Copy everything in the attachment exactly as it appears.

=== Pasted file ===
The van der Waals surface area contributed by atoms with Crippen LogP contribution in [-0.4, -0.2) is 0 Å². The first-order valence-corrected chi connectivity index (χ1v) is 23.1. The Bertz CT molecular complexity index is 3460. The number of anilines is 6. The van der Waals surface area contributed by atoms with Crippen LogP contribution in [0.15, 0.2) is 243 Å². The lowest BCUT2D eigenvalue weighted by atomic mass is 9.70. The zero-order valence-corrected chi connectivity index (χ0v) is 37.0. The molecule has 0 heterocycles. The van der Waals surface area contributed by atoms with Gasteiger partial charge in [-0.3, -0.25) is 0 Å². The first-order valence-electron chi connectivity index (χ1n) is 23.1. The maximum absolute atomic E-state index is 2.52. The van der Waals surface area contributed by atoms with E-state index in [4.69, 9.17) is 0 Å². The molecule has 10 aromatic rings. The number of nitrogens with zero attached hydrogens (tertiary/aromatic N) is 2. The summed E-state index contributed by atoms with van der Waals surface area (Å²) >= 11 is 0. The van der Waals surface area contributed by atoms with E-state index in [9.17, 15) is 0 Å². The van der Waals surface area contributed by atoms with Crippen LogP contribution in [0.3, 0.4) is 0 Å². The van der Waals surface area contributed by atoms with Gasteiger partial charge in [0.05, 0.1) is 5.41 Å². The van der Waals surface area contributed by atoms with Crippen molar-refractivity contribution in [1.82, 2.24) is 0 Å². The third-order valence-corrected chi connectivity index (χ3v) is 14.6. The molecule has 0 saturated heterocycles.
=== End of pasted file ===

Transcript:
The van der Waals surface area contributed by atoms with Crippen LogP contribution in [-0.4, -0.2) is 0 Å². The first-order valence-corrected chi connectivity index (χ1v) is 23.1. The Bertz CT molecular complexity index is 3460. The number of anilines is 6. The van der Waals surface area contributed by atoms with Crippen LogP contribution in [0.15, 0.2) is 243 Å². The lowest BCUT2D eigenvalue weighted by atomic mass is 9.70. The zero-order valence-corrected chi connectivity index (χ0v) is 37.0. The molecule has 0 heterocycles. The van der Waals surface area contributed by atoms with Gasteiger partial charge in [-0.3, -0.25) is 0 Å². The first-order valence-electron chi connectivity index (χ1n) is 23.1. The maximum absolute atomic E-state index is 2.52. The van der Waals surface area contributed by atoms with E-state index in [4.69, 9.17) is 0 Å². The molecule has 10 aromatic rings. The number of nitrogens with zero attached hydrogens (tertiary/aromatic N) is 2. The summed E-state index contributed by atoms with van der Waals surface area (Å²) >= 11 is 0. The van der Waals surface area contributed by atoms with E-state index in [9.17, 15) is 0 Å². The van der Waals surface area contributed by atoms with Crippen LogP contribution in [0.3, 0.4) is 0 Å². The van der Waals surface area contributed by atoms with Gasteiger partial charge in [0.05, 0.1) is 5.41 Å². The van der Waals surface area contributed by atoms with Crippen molar-refractivity contribution in [1.82, 2.24) is 0 Å². The third-order valence-corrected chi connectivity index (χ3v) is 14.6. The molecule has 0 saturated heterocycles.